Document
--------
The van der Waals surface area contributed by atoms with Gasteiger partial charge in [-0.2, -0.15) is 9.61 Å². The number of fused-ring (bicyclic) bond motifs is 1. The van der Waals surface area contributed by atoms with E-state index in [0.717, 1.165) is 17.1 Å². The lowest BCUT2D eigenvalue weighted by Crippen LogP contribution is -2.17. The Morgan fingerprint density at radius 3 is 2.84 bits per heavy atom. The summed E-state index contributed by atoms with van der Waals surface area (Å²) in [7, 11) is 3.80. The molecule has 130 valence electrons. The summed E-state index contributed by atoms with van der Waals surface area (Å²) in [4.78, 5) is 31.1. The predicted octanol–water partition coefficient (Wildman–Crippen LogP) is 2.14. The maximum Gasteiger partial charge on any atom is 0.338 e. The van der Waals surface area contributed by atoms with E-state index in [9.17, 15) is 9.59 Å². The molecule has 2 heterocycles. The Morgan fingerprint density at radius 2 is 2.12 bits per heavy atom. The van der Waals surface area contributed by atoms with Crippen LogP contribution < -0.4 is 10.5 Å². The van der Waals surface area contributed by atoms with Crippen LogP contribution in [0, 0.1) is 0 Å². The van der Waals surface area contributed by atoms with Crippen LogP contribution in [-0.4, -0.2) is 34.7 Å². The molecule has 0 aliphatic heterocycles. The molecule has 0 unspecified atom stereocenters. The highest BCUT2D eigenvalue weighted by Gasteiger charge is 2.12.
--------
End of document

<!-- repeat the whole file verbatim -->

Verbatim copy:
The van der Waals surface area contributed by atoms with Gasteiger partial charge in [-0.2, -0.15) is 9.61 Å². The number of fused-ring (bicyclic) bond motifs is 1. The van der Waals surface area contributed by atoms with E-state index in [0.717, 1.165) is 17.1 Å². The lowest BCUT2D eigenvalue weighted by Crippen LogP contribution is -2.17. The Morgan fingerprint density at radius 3 is 2.84 bits per heavy atom. The summed E-state index contributed by atoms with van der Waals surface area (Å²) in [7, 11) is 3.80. The molecule has 130 valence electrons. The summed E-state index contributed by atoms with van der Waals surface area (Å²) in [4.78, 5) is 31.1. The predicted octanol–water partition coefficient (Wildman–Crippen LogP) is 2.14. The maximum Gasteiger partial charge on any atom is 0.338 e. The van der Waals surface area contributed by atoms with E-state index in [9.17, 15) is 9.59 Å². The molecule has 2 heterocycles. The Morgan fingerprint density at radius 2 is 2.12 bits per heavy atom. The van der Waals surface area contributed by atoms with Crippen LogP contribution < -0.4 is 10.5 Å². The van der Waals surface area contributed by atoms with Crippen LogP contribution in [0, 0.1) is 0 Å². The van der Waals surface area contributed by atoms with Crippen LogP contribution in [-0.4, -0.2) is 34.7 Å². The molecule has 0 aliphatic heterocycles. The molecule has 0 unspecified atom stereocenters. The highest BCUT2D eigenvalue weighted by Gasteiger charge is 2.12.